Just before Passover, our good friend Josh Tupper at Russ & Daughters appeared on the Martha Stewart Show to tout the now famous "Super Heeb" sandwich. Even before it was called the Super Heeb, I was purchasing whitefish and baked salmon salad and horseradish cream cheese, bringing it home and schmearing it on a bagel. Tupper not unceremoniously named the sandwich after our magazine when we named it one of the best foods in the whole wide world in our 2006 Food Issue. Since 2006, the public hasn’t been able to get enough of the sandwich. The Heeb (the "Super Heeb" is topped off with wasabi flying fish roe) has gone on to become the most popular sandwich at Russ & Daughters (according to Tupper) and has garnered critical acclaim by people who know much more about food than we do.
To be sure, the origins of the sandwich have been widely acknowledged
, though we gave the matter little thought because our informal collaboration was inspired not by the love of attention–but by the love of whitefish. And to their credit, Russ & Daughters
have never hidden the sandwich’s origins. That’s why Tupper’s explanation of the name of the sandwich felt so strange when he explained it to Stewart. For some strange reason, just before the show, Tupper decided to change the name to "Heebster" in a naive effort to divorce the sandwich from the magazine. For those of you too lazy to click on the first link in this post, here are the highlights:
Martha Stewart: What’s a Heebster?
Josh Tupper: It’s kind of a combination of old and new. We have whitefish salad, which is the traditional thing we’ve served forever and we have wasabi roe…
Martha Stewart: (interrupting) But what does Heebster mean?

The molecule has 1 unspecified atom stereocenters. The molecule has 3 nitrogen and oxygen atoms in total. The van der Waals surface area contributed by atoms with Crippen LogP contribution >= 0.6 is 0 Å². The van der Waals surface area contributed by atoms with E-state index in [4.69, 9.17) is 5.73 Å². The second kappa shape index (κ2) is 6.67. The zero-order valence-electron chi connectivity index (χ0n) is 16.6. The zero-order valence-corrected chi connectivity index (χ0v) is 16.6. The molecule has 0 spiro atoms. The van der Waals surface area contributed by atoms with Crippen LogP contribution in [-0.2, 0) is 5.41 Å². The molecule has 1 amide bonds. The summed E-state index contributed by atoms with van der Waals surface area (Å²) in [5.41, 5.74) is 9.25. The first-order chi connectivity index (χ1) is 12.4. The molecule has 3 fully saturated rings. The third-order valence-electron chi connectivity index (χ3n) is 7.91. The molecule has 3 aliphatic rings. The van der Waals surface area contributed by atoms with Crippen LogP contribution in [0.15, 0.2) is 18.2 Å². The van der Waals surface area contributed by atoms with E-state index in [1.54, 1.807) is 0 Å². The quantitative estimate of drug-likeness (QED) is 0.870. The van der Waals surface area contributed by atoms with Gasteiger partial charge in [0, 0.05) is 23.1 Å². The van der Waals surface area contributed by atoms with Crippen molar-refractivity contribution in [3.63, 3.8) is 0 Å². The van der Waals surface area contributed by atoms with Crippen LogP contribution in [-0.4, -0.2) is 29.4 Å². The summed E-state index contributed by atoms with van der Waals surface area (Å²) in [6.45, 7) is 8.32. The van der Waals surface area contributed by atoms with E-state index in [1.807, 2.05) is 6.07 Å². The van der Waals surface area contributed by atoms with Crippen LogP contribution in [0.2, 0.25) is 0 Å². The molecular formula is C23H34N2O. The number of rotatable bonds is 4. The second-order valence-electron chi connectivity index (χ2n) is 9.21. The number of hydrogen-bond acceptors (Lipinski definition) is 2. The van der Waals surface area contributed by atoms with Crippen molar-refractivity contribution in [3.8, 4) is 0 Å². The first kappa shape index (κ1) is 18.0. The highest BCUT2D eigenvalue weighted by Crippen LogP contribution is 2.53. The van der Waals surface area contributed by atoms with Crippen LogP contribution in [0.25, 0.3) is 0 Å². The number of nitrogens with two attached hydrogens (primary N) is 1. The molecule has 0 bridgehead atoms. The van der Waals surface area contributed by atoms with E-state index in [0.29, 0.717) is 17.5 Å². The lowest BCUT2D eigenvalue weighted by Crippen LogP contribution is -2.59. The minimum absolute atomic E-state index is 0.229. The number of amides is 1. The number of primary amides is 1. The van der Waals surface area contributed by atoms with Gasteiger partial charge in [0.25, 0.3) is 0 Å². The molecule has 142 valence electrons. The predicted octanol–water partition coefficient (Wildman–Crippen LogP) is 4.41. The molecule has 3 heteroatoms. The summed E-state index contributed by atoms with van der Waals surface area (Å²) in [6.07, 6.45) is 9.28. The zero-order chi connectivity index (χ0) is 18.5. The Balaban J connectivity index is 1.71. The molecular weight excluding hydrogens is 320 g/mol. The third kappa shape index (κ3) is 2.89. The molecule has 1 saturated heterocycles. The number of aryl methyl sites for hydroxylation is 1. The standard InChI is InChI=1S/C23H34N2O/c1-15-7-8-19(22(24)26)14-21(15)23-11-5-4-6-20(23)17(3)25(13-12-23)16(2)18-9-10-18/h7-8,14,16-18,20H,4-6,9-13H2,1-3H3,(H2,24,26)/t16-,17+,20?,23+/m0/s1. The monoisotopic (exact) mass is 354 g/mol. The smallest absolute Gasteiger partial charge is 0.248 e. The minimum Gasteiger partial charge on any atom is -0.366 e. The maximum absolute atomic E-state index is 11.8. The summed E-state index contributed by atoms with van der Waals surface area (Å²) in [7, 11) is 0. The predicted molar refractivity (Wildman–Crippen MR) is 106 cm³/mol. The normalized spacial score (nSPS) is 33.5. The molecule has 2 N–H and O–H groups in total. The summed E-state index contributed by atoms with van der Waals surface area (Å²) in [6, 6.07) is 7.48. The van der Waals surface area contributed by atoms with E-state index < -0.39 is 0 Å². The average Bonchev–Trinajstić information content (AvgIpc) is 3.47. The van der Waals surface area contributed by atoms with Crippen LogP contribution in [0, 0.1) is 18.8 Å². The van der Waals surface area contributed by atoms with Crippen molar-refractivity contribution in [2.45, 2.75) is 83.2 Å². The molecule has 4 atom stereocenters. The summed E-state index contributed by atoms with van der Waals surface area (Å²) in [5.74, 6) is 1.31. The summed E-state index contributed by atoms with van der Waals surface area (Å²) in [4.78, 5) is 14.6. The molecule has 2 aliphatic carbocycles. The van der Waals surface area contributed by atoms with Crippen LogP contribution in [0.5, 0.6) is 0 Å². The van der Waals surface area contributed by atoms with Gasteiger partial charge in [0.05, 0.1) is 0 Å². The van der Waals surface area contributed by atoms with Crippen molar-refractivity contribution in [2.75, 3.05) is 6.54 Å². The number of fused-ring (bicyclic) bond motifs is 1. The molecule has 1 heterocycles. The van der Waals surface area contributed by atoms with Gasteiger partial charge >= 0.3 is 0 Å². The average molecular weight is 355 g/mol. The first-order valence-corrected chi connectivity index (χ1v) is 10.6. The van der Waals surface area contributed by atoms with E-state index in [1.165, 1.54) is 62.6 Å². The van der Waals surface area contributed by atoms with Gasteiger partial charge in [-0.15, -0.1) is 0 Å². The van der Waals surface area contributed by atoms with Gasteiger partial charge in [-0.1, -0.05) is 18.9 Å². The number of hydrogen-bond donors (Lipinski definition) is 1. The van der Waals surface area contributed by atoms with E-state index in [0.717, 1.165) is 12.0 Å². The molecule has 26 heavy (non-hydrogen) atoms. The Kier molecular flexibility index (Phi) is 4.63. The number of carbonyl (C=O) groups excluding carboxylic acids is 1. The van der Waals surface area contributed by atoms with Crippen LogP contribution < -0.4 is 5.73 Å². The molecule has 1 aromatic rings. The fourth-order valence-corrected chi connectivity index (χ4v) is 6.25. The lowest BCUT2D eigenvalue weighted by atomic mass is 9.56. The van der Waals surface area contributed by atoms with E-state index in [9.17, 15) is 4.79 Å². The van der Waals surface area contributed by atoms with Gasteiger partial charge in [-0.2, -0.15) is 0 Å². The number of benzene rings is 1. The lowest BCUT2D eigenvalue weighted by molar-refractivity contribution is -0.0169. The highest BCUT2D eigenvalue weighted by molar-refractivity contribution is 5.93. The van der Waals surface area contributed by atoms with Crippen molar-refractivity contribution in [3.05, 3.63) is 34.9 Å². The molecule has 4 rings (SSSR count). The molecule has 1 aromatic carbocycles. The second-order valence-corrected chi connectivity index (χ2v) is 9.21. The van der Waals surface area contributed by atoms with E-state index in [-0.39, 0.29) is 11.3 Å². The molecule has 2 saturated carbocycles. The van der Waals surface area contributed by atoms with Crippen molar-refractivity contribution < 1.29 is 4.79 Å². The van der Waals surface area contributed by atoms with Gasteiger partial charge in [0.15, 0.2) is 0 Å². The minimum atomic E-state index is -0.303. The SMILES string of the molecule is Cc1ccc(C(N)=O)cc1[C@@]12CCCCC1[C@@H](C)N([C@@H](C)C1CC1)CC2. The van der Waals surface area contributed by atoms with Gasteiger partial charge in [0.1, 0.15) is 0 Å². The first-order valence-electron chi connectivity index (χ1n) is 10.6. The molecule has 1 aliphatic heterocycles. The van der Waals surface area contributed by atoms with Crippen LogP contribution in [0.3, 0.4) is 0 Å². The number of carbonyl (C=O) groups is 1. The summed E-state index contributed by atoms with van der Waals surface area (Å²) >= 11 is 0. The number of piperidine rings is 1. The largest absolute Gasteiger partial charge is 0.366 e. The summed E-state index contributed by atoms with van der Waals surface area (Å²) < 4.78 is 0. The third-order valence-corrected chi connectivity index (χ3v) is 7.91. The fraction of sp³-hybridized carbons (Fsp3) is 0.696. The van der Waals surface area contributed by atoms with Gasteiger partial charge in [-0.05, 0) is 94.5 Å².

Josh Tupper: Heebster means nothing. Just kind of hipster. Sort of old school and hipster. We made it up.
Now, I’ve said plenty of stupid things when I’ve been interviewed over the years and can easily imagine misspeaking when put on the spot–especially by someone with as much power as Stewart. So, I asked Tupper why he went out of his way to conceal the true origins of the sandwich. He told me that he had quite a few discussions about it beforehand and then made the conscious decision to tell the fish story out of the fear of offending Martha’s people and potential customers.
Let’s put aside the argument that Tupper should have simply told Stewart that the sandwich was named after a satirical Jewish culture magazine that helped inspire it. Let’s also put aside the argument that the word "Heebster" isn’t any less "offensive" than the word "Heeb." Let’s also put aside the argument that Tupper’s apocryphal (and just plain weird) origins myth might have inspired more people to turn the channel than the claim that his sandwich was named after a magazine called "Heeb." Let’s also put aside the idea that Tupper has 12 other sandwiches on his menu to talk to Stewart about. (Why not show her how to make the one with sturgeon, sable and smoked salmon? I’m sure she’d love to utter it’s name–"Meshugge"–on the air.)
Put aside all of this because what is truly significant here is that Tupper was doing this for Martha. Yes, she has the power to move more fish sandwiches in one television spot than I could probably eat in my entire lifetime, but it is not just any old power. This was not Rachael Ray power. Or even Oprah power. Martha Stewart’s power is the power of WASP respectability. I don’t blame Tupper for wanting to keep a time-honored family business alive under the most brutal economic conditions in recent memory. I blame him for not being more self-conscious about the larger significance of his actions. Changing a name to fit in with the WASPs is an embarassing chapter in our cultural history–even if it was just the name you gave to your whitefish, baked salmon salad and cream cheese sandwich.